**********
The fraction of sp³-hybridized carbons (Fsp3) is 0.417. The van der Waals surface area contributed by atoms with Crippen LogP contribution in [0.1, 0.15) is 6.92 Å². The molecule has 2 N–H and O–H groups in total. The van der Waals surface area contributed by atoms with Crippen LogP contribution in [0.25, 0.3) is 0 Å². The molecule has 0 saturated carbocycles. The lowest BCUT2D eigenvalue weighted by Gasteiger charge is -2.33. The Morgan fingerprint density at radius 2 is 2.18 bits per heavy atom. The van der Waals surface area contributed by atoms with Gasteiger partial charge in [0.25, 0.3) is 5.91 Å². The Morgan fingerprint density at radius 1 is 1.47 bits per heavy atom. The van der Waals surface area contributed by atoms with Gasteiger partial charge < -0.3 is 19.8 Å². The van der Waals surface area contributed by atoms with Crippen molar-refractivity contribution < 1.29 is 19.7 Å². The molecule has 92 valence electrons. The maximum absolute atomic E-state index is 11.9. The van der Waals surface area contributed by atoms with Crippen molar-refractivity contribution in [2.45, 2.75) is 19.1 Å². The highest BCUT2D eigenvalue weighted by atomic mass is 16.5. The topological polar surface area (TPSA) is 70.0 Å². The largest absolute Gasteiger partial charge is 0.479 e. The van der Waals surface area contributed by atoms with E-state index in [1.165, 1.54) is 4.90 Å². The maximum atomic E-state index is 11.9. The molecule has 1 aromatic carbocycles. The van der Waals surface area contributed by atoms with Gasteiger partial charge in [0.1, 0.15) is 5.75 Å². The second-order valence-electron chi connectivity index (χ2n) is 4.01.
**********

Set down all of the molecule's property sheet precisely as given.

The fraction of sp³-hybridized carbons (Fsp3) is 0.417. The van der Waals surface area contributed by atoms with Crippen LogP contribution in [0.1, 0.15) is 6.92 Å². The molecule has 2 N–H and O–H groups in total. The van der Waals surface area contributed by atoms with Crippen LogP contribution in [0.25, 0.3) is 0 Å². The molecule has 0 saturated carbocycles. The lowest BCUT2D eigenvalue weighted by Gasteiger charge is -2.33. The Morgan fingerprint density at radius 2 is 2.18 bits per heavy atom. The van der Waals surface area contributed by atoms with Gasteiger partial charge in [0.25, 0.3) is 5.91 Å². The Morgan fingerprint density at radius 1 is 1.47 bits per heavy atom. The van der Waals surface area contributed by atoms with Gasteiger partial charge < -0.3 is 19.8 Å². The van der Waals surface area contributed by atoms with Crippen molar-refractivity contribution < 1.29 is 19.7 Å². The molecule has 92 valence electrons. The maximum absolute atomic E-state index is 11.9. The van der Waals surface area contributed by atoms with Crippen molar-refractivity contribution in [2.45, 2.75) is 19.1 Å². The highest BCUT2D eigenvalue weighted by atomic mass is 16.5. The topological polar surface area (TPSA) is 70.0 Å². The largest absolute Gasteiger partial charge is 0.479 e. The van der Waals surface area contributed by atoms with E-state index in [1.165, 1.54) is 4.90 Å². The maximum atomic E-state index is 11.9. The molecule has 1 aromatic carbocycles. The van der Waals surface area contributed by atoms with Gasteiger partial charge in [0.1, 0.15) is 5.75 Å². The second-order valence-electron chi connectivity index (χ2n) is 4.01.